The planning permission for our extension included a timber frame ‘garage’ and the slab for this was laid while the extension was being built but we didn’t have the head space to build the garage at the same time of the extension. Now that the extension is finished – well watertight and warm at least – we’re going to build the garage.
The first thing was to draw up detailed plans. I used EazyDraw to do this. This isn’t a CAD/CAM program but I had it and know how to use it.
When it came to designing the detail of the frame I realised that the key features of it – the truss design, the size and position of the wind braces, the post sizes – would be very similar to those in our bedroom and so I copied these for the garage plan.
Initially my focus was on the oak frame itself as we wanted to get that ordered and on site before Brexit complicated things and likely made things more expensive. The oak comes from France. At this stage we did consider how the oak frame will interface with other parts of the structure eg the wall panels (oak feather board) and the softwood roof. However, these elements only change the details of how the frame is constructed and don’t significantly effect the amount of green oak we need. These details include the position of the wind braces – should the be central or off-centre – and the precise position of the principle rafters. Although the position of the principle rafters does effect their length and in turn the length of the king posts, it doesn’t change these lengths that much. Instead of deciding this detail at this stage we decided to order oak pieces long enough to accommodate the longest principle rafters and king posts we could possibly need.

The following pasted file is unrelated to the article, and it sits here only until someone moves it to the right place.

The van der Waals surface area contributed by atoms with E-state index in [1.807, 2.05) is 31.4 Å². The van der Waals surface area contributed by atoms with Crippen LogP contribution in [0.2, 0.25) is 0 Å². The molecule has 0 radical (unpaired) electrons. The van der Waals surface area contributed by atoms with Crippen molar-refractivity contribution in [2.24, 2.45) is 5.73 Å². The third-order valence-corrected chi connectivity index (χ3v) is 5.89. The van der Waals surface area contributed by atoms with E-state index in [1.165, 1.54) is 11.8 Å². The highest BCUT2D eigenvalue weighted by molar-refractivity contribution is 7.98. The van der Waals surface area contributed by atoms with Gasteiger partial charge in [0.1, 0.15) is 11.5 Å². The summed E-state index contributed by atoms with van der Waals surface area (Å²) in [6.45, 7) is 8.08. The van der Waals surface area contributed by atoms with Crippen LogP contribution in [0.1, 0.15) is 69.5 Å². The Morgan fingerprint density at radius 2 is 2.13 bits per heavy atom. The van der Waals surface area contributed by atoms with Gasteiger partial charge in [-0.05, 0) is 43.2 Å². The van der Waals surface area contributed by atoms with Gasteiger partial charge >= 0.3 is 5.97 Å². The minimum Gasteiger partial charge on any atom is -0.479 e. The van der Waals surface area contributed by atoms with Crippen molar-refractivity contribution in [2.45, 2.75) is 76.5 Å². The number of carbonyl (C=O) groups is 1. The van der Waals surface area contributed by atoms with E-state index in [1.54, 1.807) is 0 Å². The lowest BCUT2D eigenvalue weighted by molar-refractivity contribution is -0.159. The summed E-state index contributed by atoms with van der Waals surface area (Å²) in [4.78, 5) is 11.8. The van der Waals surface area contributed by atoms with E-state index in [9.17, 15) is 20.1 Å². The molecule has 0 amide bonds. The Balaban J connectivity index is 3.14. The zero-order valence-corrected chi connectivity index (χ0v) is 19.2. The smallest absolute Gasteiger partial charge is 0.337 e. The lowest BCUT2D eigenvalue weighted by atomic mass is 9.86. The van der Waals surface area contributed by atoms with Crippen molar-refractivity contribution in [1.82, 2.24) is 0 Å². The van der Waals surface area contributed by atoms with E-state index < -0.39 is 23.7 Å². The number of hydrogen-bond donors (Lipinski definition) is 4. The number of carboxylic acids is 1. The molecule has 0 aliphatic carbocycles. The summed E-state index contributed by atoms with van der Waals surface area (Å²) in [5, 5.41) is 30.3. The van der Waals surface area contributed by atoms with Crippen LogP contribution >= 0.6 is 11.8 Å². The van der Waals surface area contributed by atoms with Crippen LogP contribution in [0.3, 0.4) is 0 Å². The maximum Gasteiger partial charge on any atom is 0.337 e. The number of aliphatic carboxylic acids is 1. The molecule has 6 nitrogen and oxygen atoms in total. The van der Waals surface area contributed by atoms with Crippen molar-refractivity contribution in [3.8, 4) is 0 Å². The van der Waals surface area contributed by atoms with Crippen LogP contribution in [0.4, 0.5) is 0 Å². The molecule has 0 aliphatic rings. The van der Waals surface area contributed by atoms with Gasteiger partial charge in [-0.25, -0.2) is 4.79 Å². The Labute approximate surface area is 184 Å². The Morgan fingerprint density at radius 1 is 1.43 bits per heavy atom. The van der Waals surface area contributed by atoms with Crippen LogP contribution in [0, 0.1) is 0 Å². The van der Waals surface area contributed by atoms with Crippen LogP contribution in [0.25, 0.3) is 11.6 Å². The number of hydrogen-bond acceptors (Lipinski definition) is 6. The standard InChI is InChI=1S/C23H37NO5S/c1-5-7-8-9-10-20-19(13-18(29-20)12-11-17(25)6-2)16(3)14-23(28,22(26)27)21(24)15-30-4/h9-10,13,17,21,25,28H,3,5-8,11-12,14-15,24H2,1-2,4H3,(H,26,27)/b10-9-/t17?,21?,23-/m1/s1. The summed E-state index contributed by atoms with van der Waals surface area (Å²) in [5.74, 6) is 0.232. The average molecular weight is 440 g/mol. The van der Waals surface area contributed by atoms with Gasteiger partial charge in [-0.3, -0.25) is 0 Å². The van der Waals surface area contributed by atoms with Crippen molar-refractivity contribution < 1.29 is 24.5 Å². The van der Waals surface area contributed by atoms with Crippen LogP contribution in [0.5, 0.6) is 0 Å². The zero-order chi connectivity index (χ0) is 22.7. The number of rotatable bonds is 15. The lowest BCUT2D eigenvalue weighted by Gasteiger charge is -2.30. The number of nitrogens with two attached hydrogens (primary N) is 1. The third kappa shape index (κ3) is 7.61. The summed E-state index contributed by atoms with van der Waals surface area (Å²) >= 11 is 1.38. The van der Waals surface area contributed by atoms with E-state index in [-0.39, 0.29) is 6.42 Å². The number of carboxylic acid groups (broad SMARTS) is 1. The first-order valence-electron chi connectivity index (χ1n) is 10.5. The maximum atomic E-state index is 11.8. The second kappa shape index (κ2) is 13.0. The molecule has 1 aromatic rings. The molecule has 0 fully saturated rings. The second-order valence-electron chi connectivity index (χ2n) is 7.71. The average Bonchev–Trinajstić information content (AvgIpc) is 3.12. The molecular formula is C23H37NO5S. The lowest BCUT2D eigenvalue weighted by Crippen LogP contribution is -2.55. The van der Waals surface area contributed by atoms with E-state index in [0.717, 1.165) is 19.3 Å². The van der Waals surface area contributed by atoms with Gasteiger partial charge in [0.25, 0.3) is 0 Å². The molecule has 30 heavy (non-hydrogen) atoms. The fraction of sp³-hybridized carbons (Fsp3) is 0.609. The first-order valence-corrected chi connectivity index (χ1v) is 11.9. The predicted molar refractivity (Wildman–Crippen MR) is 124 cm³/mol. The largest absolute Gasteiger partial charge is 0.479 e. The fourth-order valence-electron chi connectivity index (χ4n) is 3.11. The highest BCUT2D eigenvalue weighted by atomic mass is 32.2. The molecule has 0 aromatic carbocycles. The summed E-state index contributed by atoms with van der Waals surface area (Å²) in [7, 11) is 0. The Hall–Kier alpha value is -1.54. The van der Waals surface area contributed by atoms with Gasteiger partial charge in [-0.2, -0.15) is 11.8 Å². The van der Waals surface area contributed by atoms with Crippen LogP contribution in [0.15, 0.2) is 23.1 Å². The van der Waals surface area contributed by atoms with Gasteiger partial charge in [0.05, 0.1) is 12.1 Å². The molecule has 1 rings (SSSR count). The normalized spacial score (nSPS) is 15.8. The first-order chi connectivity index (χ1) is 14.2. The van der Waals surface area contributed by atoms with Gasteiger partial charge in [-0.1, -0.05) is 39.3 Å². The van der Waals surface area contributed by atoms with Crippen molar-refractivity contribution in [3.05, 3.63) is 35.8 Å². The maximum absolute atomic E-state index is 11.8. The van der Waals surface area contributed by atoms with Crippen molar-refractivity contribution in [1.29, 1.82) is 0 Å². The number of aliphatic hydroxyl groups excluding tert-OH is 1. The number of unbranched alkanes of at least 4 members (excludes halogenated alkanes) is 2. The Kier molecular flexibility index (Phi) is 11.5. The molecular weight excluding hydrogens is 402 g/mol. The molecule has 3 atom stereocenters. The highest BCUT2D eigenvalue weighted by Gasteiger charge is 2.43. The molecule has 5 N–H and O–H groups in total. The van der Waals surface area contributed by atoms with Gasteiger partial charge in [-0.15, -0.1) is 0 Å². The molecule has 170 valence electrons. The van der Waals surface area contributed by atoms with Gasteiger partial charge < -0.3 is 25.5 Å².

How it started
The site folder
Dealing with wonky timber
Moving into the third dimension
Raising the Barn
Putting up the softwood roof
Fixing the wall panel frames: Day 1